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Lidar Mapping (PoC) »

Rover system on a Jetson Nano Dev Kit

Last update: 2022-05-07


Operating System#

Installation#

You can select one of below method:

Pre-built image#

  • Download the latest Jetson Nano Developer Kit SD Card Image. Other older versions can be found in Jetpack Archive.

    As the pre-built image is about 13 GB, which includes full JetPack source, libraies and example, you will need a micro-SD Card with at least 32 GB to be able to install ROS.

  • Download balenaEtcher and install it, and write Jetson Image in an SD Card.

  • Power on the board, either use Monitor with Keyboard and Mouse, or use Headless Mode by using DC jack (Jumper J48 connected) and connect micro-USB port to PC.

    Headless setup only available on the virtual COM port when power up via DC Jack!

    UART2 @ J50
    Starting kernel ...
    [    0.000000] earlycon: uart8250 at MMIO32 0x0000000070006000 (options '')
    [    0.000000] bootconsole [uart8250] enabled
    [   15.823522] Please complete system configuration setup on the serial port provided device mode connection. e.g. /dev/ttyACMx where x can 0, 1, 2 etc.
    

Build an official image#

To not include the Jetpack source code, libraries and example, you can follow the guide in Build system image to create a new system image which is about 5.5 GB. This image will have full OS and pre-installed software, such as Office, Web Browser, etc.

Power on the board, either use Monitor with Keyboard and Mouse, or use Headless Mode by using DC jack (Jumper J48 connected) and connect micro-USB port to PC.

Build a customized image#

To create a lightweight system image, checkout jetson-custom-image and follow the scripting steps to make a customized image. Note to run extra steps in the folder custom_bsp_for_nano_dev_kit.

The final image is about 2.4 GB, which only includes Ubuntu base, lightweight Xfce desktop environment, Jetson driver and libraries, and some BSP modifications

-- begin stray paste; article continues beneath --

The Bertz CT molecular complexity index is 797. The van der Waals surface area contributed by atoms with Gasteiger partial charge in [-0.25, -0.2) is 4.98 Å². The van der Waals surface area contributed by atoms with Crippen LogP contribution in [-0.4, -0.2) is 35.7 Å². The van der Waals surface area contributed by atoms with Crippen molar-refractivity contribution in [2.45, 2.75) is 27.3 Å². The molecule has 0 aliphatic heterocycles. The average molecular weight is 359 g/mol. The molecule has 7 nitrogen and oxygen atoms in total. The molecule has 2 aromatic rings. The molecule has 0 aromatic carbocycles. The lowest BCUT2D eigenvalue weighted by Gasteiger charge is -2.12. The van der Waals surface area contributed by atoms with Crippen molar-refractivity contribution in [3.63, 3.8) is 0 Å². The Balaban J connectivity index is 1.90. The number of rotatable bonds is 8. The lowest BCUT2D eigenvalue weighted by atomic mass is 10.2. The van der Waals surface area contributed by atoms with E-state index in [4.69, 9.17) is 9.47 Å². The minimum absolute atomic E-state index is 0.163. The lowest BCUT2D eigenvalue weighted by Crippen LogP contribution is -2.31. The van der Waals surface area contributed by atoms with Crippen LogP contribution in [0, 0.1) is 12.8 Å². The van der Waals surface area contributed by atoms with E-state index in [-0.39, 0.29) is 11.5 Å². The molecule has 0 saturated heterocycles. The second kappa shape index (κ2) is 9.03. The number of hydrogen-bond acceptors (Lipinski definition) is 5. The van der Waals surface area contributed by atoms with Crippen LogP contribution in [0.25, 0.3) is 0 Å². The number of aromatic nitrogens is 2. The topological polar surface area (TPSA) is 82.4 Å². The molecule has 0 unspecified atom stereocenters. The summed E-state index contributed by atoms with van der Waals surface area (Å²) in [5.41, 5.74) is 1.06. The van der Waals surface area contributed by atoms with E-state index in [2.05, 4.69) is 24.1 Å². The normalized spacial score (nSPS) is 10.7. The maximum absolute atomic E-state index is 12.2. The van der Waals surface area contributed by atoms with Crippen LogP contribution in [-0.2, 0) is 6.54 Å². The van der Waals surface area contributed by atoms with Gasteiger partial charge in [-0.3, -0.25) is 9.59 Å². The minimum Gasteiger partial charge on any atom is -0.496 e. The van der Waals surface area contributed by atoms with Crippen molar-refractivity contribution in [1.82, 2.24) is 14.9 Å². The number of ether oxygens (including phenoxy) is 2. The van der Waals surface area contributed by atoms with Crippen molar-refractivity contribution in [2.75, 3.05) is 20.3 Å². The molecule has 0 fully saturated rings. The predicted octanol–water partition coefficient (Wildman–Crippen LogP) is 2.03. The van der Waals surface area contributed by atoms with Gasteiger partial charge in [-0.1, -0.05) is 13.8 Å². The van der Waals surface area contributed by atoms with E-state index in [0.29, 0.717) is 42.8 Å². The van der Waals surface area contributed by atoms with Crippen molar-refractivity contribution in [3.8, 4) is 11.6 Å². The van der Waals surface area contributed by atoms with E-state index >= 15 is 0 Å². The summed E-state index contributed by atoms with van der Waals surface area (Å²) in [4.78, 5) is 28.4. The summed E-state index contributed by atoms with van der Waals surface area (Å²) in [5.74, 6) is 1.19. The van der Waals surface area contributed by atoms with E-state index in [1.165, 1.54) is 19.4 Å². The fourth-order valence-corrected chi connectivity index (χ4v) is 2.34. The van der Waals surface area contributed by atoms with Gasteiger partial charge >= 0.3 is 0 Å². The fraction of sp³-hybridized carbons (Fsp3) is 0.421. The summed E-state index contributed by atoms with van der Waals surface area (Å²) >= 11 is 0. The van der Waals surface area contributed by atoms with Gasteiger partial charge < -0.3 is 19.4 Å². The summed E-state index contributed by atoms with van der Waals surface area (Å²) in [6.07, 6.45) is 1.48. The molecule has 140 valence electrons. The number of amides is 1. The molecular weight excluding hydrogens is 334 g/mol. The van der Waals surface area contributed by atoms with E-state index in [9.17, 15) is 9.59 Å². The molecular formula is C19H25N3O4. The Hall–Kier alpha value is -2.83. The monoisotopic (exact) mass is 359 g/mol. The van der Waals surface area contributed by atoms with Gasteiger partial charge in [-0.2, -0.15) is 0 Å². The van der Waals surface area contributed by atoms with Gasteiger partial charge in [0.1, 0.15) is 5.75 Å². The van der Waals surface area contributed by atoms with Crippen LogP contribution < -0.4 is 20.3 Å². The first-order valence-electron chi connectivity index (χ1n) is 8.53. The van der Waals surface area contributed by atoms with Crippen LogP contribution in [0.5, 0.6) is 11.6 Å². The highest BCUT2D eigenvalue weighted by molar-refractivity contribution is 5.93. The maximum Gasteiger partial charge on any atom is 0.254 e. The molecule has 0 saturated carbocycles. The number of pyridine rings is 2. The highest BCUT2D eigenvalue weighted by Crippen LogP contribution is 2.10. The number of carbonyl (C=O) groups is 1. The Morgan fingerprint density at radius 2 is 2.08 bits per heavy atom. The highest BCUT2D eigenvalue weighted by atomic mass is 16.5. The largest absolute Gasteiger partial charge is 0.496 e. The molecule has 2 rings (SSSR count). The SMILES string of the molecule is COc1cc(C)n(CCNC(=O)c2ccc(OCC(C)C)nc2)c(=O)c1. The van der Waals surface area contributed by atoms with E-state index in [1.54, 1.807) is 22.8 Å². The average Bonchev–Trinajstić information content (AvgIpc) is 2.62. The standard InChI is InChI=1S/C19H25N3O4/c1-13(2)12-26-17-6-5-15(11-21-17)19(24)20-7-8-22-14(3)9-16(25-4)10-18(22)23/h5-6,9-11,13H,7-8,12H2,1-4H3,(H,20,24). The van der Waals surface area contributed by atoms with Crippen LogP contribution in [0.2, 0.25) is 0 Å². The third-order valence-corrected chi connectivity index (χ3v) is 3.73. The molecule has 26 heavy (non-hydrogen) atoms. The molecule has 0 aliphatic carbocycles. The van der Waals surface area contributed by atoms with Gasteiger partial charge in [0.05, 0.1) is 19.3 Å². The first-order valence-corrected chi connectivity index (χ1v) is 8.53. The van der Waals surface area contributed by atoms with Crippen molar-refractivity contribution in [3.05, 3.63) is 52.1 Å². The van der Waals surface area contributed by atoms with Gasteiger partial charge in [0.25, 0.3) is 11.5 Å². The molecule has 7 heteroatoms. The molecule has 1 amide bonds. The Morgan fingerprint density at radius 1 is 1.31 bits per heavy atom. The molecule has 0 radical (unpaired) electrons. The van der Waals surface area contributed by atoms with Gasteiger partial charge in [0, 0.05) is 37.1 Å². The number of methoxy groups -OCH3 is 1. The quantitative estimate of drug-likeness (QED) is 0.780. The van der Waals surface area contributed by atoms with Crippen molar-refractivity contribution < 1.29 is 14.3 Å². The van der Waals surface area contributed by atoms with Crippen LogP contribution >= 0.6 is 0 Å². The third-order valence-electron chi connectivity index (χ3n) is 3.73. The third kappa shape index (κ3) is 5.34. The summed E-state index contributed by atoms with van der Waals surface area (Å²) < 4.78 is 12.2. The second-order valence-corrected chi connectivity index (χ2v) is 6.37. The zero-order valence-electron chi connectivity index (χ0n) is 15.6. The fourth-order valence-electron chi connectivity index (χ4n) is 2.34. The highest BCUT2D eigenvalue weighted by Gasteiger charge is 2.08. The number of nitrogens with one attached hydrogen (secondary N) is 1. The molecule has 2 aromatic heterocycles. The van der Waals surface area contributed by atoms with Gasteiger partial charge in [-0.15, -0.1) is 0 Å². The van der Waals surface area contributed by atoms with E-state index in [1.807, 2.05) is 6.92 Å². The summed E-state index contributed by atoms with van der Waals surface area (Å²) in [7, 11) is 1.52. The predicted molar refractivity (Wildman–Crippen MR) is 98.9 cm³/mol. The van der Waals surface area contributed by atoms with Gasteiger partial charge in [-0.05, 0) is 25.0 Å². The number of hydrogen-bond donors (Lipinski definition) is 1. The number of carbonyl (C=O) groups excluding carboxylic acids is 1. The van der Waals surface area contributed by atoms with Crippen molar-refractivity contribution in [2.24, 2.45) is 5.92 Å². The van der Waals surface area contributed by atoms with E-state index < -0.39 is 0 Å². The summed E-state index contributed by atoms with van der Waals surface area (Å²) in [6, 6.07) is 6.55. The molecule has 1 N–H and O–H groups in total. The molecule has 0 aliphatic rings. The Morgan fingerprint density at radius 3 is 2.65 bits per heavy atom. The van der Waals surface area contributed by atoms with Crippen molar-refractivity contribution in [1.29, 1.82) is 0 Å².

• Skip handling key pressing during U-Boot:
    • Disable bootdelay in U-Boot by setting CONFIG_BOOTDELAY=-2
    • Keep one boot entry in extlinux.conf
  • Add spidev to /etc/modules to load SPI driver at startup
  • Add user to tty, dialout, gpio groups
  • Enable Autologin
  • Run on-screen keyboard onboard at start-up

There is no setup process required anymore. Use a keyboard and mouse to start working on the board. For touchable monitor, use onboard program to access to on-screen keyboard.

System config#

General#

  • Time Mode: UTC
  • Username: jetson
  • Password: cccc
  • APP Partition Size: 0 (max size)
  • Primary Network: dummy then skip network setting (will add USB WiFi later)
  • Hostname: rover
  • Nvpmodel: MAXN Maximum power scheme

After finishing system configuration, system console are available at:

  • Physical UART1 at /dev/ttyTHS1 run by a service
  • Physical UART2 at /dev/ttyS0 started by command line option
  • Virtual COM Port at /dev/ttyGS0 run when micro-USB is connected in device mode

UART ports

Jetson Nano has 3 physical UART ports:

  • UART0 at the M2 Slot for WiFi/BT card
  • UART1 at the J41 Header (40-pin connector) for System Console after boot up (run by a service), Pin 8 - TX, Pin 10 - RX
  • UART2 at the J50 header for debug (early access during boot from bootloader), Pin 4 - RX, Pin 5 - TX

Network#

WiFi is used for main communication with host PC, as the Ethernet port is used to connect to Lidar.

Plug TP-Link WN725N USB dongle, make sure it is recognized.

lsusb
Bus 001 Device 004: ID 0bda:8179 Realtek Semiconductor Corp. RTL8188EUS 802.11n Wireless Network Adapter

Then Wireless interface also appears and is ready to check:

sudo ifconfig wlan0 up

List WiFi Network:

sudo iwlist wlan0 scan
sudo nmcli device wifi list - List info on your wifi signal

Connect to an AP:

sudo nmcli device wifi connect "SSID" password "PASSWORD"

SSH connection

With network enabled, through either Ethernet or WiFi, Jetson board will be also accessed via SSH. If using any X11-forwarding SSH client, such as MobaXterm, GUI app can be show through SSH.

In some case, it is recommended to turn power saving mode off

sudo iw dev wlan0 set power_save off

Update the system at the first time:

sudo apt update

Ethernet should be set to use a static IP which is in the subnet of 192.168.1.0 where Lidar is also set its IP in.

Bring up the interface:

sudo ifconfig eth0 up

Edit the network interface:

/etc/network/interfaces
auto eth0
iface eth0 inet static
    address 192.168.1.12
    netmask 255.255.255.0

It is needed to change network connection priority, as Linux prefers to use Ethernet when it is connected.

Install ifmetric tool:

sudo apt install -y ifmetric

To use this, first see the metrics using route command: